What is Germany's Islam conference and why is it controversial?

Imogen Goodman
Imogen Goodman - [email protected]
What is Germany's Islam conference and why is it controversial?
A mosque in Berlin holds an event on the 'Day of the Open Mosque' on October 3rd, 2023. Photo: picture alliance/dpa | Fabian Sommer

A two-day conference focussed on Germany's Muslim community is being held in Berlin - but this year there are some notable absences. Here's what you need to know about the event and why Islamic groups say they've been sidelined.


What's going on?

When Germany's Interior Ministry released the agenda for its annual Islam Conference this year, there appeared to be one notable exception: barely any Islamic groups were represented or involved in the discussions over the two-day event.

The speakers involved in the panel discussions at the conference primarily consist of German academics and government representatives. In contrast, only one representative of an Islamic association - the Maliki Community Alliance - will be featured on the the podium on the second day of the event.

"We see that an event is currently taking place that deals with anti-Semitism and anti-Muslim hostility and none of the major associations are on the podium or have been included in the event," Burhan Kesici, chairman of the Islamic Council, told German media outlet Tagesschau, adding that this year's event had bypassed Muslims almost entirely.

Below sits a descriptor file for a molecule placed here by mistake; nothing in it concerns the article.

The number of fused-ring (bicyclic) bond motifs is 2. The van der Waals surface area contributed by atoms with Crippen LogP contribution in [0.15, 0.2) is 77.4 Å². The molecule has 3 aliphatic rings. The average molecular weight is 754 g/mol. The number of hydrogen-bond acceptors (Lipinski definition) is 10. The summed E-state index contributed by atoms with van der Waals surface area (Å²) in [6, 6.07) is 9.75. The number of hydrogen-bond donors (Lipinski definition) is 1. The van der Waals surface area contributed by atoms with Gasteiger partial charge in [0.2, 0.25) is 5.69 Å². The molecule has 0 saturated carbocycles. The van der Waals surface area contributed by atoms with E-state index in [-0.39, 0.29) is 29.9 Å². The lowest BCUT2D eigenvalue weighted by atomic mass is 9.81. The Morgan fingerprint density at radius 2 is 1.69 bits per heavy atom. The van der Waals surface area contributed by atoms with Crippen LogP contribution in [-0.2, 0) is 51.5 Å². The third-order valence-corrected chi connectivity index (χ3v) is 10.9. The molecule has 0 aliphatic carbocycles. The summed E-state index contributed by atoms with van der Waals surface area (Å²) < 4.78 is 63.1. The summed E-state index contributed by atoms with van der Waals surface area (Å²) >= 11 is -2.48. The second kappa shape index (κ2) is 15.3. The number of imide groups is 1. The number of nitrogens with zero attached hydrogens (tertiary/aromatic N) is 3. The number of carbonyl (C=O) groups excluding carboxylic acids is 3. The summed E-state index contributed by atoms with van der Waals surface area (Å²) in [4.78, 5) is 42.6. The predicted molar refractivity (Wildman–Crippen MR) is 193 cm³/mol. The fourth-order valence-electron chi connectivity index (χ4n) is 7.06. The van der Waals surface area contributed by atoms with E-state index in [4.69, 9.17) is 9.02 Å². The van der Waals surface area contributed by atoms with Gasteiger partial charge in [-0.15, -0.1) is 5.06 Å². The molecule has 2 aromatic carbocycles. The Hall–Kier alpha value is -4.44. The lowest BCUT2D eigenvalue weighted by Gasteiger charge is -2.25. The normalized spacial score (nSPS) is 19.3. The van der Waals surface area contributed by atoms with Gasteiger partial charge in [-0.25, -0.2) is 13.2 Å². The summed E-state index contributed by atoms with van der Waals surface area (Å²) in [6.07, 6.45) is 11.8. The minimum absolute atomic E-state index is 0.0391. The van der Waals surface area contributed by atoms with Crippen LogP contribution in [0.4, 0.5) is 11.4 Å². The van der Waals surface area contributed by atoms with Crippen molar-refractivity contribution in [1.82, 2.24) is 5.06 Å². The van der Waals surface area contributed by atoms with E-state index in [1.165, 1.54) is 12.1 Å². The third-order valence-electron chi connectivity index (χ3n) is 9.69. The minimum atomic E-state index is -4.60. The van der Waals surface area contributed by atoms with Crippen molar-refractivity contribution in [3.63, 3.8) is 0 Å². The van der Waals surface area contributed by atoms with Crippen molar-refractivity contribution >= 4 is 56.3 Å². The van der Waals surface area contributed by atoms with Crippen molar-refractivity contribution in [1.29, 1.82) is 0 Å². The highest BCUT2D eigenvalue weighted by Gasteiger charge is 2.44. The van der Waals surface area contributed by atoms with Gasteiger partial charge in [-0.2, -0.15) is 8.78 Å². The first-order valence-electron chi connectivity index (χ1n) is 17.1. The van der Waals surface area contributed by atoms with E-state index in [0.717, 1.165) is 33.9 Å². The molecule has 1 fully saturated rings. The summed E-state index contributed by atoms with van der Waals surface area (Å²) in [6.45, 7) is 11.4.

"There is always a requirement that Muslim associations should actively participate, but how can you do that if you are just a spectator, so to speak."

According to the government, invites were sent out to some Muslim groups to attend as audience members, along with representatives from Jewish groups, the Church, academia and civil society. 

However, in light of tensions stoked by the Israel-Hamas war, some prominent Muslim groups were specifically excluded. 

This includes Germany's Central Council of Muslims (ZRM), who stand accused of not condemning the attack on Israel clearly enough.

Speaking to RBB24, Aiman Mazyek, head of the Muslim Council, expressed surprise that the organisation was not invited, stating: "Exchange is needed right now."

"On the one hand, it is about condemning extremism like the Hamas terror on October 7th and, on the other hand, making it clear that the war in Gaza and the Israeli bombardment must not continue," Mazyek said. Violence from Israel would only fuel an increase in terrorism, he said.